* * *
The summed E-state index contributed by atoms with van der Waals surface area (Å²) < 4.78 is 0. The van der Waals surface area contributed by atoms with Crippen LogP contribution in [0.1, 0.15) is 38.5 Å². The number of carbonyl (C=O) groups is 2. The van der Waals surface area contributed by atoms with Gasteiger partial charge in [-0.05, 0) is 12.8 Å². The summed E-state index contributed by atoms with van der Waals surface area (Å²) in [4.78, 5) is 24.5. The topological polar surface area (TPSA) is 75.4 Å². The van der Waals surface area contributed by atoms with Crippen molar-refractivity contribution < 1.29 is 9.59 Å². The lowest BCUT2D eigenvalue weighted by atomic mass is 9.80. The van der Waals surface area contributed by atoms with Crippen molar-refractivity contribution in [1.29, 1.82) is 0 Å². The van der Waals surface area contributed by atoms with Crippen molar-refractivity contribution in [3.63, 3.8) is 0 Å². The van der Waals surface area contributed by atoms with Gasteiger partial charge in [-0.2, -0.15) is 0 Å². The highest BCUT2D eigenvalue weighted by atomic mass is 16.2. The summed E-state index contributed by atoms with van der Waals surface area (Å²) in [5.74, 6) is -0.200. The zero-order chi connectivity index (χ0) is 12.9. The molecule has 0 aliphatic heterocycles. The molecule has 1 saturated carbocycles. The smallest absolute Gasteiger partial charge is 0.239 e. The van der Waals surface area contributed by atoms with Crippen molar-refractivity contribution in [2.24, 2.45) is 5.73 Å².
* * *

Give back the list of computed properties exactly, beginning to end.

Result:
The summed E-state index contributed by atoms with van der Waals surface area (Å²) < 4.78 is 0. The van der Waals surface area contributed by atoms with Crippen LogP contribution in [0.1, 0.15) is 38.5 Å². The number of carbonyl (C=O) groups is 2. The van der Waals surface area contributed by atoms with Gasteiger partial charge in [-0.05, 0) is 12.8 Å². The summed E-state index contributed by atoms with van der Waals surface area (Å²) in [4.78, 5) is 24.5. The topological polar surface area (TPSA) is 75.4 Å². The van der Waals surface area contributed by atoms with Crippen molar-refractivity contribution < 1.29 is 9.59 Å². The lowest BCUT2D eigenvalue weighted by atomic mass is 9.80. The van der Waals surface area contributed by atoms with Crippen molar-refractivity contribution in [1.29, 1.82) is 0 Å². The van der Waals surface area contributed by atoms with Crippen molar-refractivity contribution in [3.63, 3.8) is 0 Å². The van der Waals surface area contributed by atoms with Gasteiger partial charge in [-0.2, -0.15) is 0 Å². The highest BCUT2D eigenvalue weighted by atomic mass is 16.2. The summed E-state index contributed by atoms with van der Waals surface area (Å²) in [5.74, 6) is -0.200. The zero-order chi connectivity index (χ0) is 12.9. The molecule has 0 aliphatic heterocycles. The molecule has 1 saturated carbocycles. The smallest absolute Gasteiger partial charge is 0.239 e. The van der Waals surface area contributed by atoms with Crippen molar-refractivity contribution in [2.24, 2.45) is 5.73 Å².